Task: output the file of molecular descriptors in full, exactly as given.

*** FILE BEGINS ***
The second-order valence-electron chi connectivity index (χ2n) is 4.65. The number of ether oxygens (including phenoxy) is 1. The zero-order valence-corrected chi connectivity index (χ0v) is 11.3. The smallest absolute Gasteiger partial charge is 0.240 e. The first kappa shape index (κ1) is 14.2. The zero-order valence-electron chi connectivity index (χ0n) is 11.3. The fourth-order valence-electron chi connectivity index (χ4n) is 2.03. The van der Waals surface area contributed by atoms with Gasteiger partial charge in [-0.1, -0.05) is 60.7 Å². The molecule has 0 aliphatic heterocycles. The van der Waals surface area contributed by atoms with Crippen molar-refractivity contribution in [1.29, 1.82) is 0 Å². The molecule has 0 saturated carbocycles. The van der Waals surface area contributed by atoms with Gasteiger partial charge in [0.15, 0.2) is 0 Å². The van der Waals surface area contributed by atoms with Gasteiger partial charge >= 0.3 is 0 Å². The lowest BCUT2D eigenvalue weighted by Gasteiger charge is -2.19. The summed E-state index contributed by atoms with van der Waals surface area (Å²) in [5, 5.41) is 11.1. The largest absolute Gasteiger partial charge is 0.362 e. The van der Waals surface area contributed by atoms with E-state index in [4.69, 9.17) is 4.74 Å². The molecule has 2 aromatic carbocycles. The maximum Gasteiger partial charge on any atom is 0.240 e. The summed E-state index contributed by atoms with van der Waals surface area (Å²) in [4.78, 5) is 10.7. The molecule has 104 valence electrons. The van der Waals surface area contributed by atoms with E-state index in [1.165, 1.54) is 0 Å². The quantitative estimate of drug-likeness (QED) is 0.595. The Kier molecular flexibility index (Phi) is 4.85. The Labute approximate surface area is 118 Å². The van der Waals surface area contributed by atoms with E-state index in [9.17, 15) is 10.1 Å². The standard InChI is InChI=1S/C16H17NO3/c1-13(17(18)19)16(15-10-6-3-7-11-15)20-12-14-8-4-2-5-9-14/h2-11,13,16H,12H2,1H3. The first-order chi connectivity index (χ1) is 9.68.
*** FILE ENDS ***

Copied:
The second-order valence-electron chi connectivity index (χ2n) is 4.65. The number of ether oxygens (including phenoxy) is 1. The zero-order valence-corrected chi connectivity index (χ0v) is 11.3. The smallest absolute Gasteiger partial charge is 0.240 e. The first kappa shape index (κ1) is 14.2. The zero-order valence-electron chi connectivity index (χ0n) is 11.3. The fourth-order valence-electron chi connectivity index (χ4n) is 2.03. The van der Waals surface area contributed by atoms with Gasteiger partial charge in [-0.1, -0.05) is 60.7 Å². The molecule has 0 aliphatic heterocycles. The van der Waals surface area contributed by atoms with Crippen molar-refractivity contribution in [1.29, 1.82) is 0 Å². The molecule has 0 saturated carbocycles. The van der Waals surface area contributed by atoms with Gasteiger partial charge in [0.15, 0.2) is 0 Å². The van der Waals surface area contributed by atoms with Gasteiger partial charge >= 0.3 is 0 Å². The lowest BCUT2D eigenvalue weighted by Gasteiger charge is -2.19. The summed E-state index contributed by atoms with van der Waals surface area (Å²) in [5, 5.41) is 11.1. The largest absolute Gasteiger partial charge is 0.362 e. The van der Waals surface area contributed by atoms with E-state index in [4.69, 9.17) is 4.74 Å². The molecule has 2 aromatic carbocycles. The maximum Gasteiger partial charge on any atom is 0.240 e. The summed E-state index contributed by atoms with van der Waals surface area (Å²) in [4.78, 5) is 10.7. The molecule has 104 valence electrons. The van der Waals surface area contributed by atoms with E-state index in [1.165, 1.54) is 0 Å². The quantitative estimate of drug-likeness (QED) is 0.595. The Kier molecular flexibility index (Phi) is 4.85. The Labute approximate surface area is 118 Å². The van der Waals surface area contributed by atoms with E-state index in [9.17, 15) is 10.1 Å². The standard InChI is InChI=1S/C16H17NO3/c1-13(17(18)19)16(15-10-6-3-7-11-15)20-12-14-8-4-2-5-9-14/h2-11,13,16H,12H2,1H3. The first-order chi connectivity index (χ1) is 9.68.